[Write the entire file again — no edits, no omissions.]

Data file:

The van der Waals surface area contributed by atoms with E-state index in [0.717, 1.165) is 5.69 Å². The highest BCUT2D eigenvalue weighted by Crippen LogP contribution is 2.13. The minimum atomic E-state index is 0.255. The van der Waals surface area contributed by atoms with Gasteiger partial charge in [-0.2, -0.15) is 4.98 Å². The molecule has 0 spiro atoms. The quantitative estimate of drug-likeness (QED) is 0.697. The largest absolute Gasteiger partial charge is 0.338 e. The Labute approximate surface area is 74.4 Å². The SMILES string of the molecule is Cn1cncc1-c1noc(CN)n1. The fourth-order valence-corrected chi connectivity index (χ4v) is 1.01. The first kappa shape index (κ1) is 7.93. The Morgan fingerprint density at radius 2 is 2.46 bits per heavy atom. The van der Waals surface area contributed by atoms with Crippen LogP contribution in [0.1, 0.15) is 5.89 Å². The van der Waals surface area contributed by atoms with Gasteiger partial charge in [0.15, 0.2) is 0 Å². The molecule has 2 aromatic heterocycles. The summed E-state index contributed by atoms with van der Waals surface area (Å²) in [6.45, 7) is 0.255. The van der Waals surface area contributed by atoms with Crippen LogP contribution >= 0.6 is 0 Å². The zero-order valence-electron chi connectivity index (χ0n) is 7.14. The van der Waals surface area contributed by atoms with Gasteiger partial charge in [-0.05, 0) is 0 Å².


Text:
The van der Waals surface area contributed by atoms with E-state index in [0.717, 1.165) is 5.69 Å². The highest BCUT2D eigenvalue weighted by Crippen LogP contribution is 2.13. The minimum atomic E-state index is 0.255. The van der Waals surface area contributed by atoms with Gasteiger partial charge in [-0.2, -0.15) is 4.98 Å². The molecule has 0 spiro atoms. The quantitative estimate of drug-likeness (QED) is 0.697. The largest absolute Gasteiger partial charge is 0.338 e. The Labute approximate surface area is 74.4 Å². The SMILES string of the molecule is Cn1cncc1-c1noc(CN)n1. The fourth-order valence-corrected chi connectivity index (χ4v) is 1.01. The first kappa shape index (κ1) is 7.93. The Morgan fingerprint density at radius 2 is 2.46 bits per heavy atom. The van der Waals surface area contributed by atoms with Crippen LogP contribution in [0.1, 0.15) is 5.89 Å². The van der Waals surface area contributed by atoms with Gasteiger partial charge in [0.15, 0.2) is 0 Å². The molecule has 2 aromatic heterocycles. The summed E-state index contributed by atoms with van der Waals surface area (Å²) in [6.45, 7) is 0.255. The van der Waals surface area contributed by atoms with Crippen LogP contribution >= 0.6 is 0 Å². The zero-order valence-electron chi connectivity index (χ0n) is 7.14. The van der Waals surface area contributed by atoms with Gasteiger partial charge in [-0.05, 0) is 0 Å².